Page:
“Politics as Lived” versus “Politics as Is”

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7 Responses

  1. Will says:

    Damn. Good post.Report

  2. This sounds exactly right to me, Jamelle.Report

  3. Jamelle says:

    I kind of feel like I might be stating the obvious here though.Report

  4. Klein says:

    Gonna hop on the “great post” bandwagon.

    This might be over-analyzing, but I find Ambinder’s comment more interesting when I think about the author himself and his rather successful blend of reporting on both the trite and the substantive issues of the day. He’s so…earnest?…that even when reporting on a stupid unattributed quote and whatnot it usually takes the shape of a serious-minded outsider taking a peek at the bedlam, even though he is very much a part of the DC politi-pundit scene. Perhaps he himself doesn’t like the book for precisely the reason he projects to political scientists. If you’ve seen any of the video convos he’s done with Sullivan et al then you’ve seen a very keen mind at work, one that (probably) ultimately doesn’t dig the sycophant/stenographer/inside fantasy baseball stuff like Game Change.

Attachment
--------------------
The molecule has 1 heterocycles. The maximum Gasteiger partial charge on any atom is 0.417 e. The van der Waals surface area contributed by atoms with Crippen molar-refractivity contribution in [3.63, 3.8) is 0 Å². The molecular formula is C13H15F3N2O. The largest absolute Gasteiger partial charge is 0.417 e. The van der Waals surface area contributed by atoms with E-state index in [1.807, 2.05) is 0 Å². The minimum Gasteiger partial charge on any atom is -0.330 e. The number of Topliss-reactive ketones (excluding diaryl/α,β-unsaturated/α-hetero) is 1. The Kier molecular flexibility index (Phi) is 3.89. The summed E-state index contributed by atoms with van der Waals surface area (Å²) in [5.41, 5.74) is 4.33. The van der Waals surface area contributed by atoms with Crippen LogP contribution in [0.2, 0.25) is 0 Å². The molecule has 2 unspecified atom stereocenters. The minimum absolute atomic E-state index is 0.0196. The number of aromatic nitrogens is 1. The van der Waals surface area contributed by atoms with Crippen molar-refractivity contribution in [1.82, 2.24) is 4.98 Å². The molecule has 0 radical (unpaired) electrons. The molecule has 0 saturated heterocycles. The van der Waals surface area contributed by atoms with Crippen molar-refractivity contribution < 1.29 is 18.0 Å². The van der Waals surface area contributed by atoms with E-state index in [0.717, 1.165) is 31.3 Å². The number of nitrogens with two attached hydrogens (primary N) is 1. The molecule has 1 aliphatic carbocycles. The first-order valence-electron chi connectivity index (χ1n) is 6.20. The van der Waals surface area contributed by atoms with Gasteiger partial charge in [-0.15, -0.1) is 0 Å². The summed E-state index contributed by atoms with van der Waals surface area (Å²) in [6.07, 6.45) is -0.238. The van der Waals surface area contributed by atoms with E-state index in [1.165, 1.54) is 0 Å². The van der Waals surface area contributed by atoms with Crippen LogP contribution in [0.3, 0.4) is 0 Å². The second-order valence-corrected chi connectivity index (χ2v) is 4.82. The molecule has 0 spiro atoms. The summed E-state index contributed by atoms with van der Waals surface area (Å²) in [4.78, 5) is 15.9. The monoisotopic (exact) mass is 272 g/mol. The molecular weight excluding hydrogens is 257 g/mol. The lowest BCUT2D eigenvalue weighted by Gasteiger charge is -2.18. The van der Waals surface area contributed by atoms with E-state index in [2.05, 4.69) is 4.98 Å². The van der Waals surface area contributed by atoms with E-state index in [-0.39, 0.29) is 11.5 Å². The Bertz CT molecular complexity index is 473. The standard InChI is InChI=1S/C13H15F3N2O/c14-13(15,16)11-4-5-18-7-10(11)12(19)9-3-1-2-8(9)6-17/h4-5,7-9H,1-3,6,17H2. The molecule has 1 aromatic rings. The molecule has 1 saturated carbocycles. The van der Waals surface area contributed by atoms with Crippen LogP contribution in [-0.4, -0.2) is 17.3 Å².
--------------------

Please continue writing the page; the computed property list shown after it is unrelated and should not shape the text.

Which means his parents fed him too many vegetables. Not enough trips to the circus, &c.Report

  5. mike farmer says:

    What books like Game Change can tell political scientist is that our present political system attracts some of the worst characters in our society and rewards their character defects.Report

  6. finzent says:

    ” At basic, elections are determined by the fundamentals: the economy, incumbency, population distributions etc, and the vast majority of presidential elections can be predicted by the macro-factors.”

    That’s probably right, but it doesn’t really hold for primaries, does it? (At least not nearly to the same extent). Given that primary candidates are ideologically very much closer to one another than presidential candidates, it seems pretty reasonable to expect the way their campaigns are conducted to have some impact on who gets to be president in the end.Report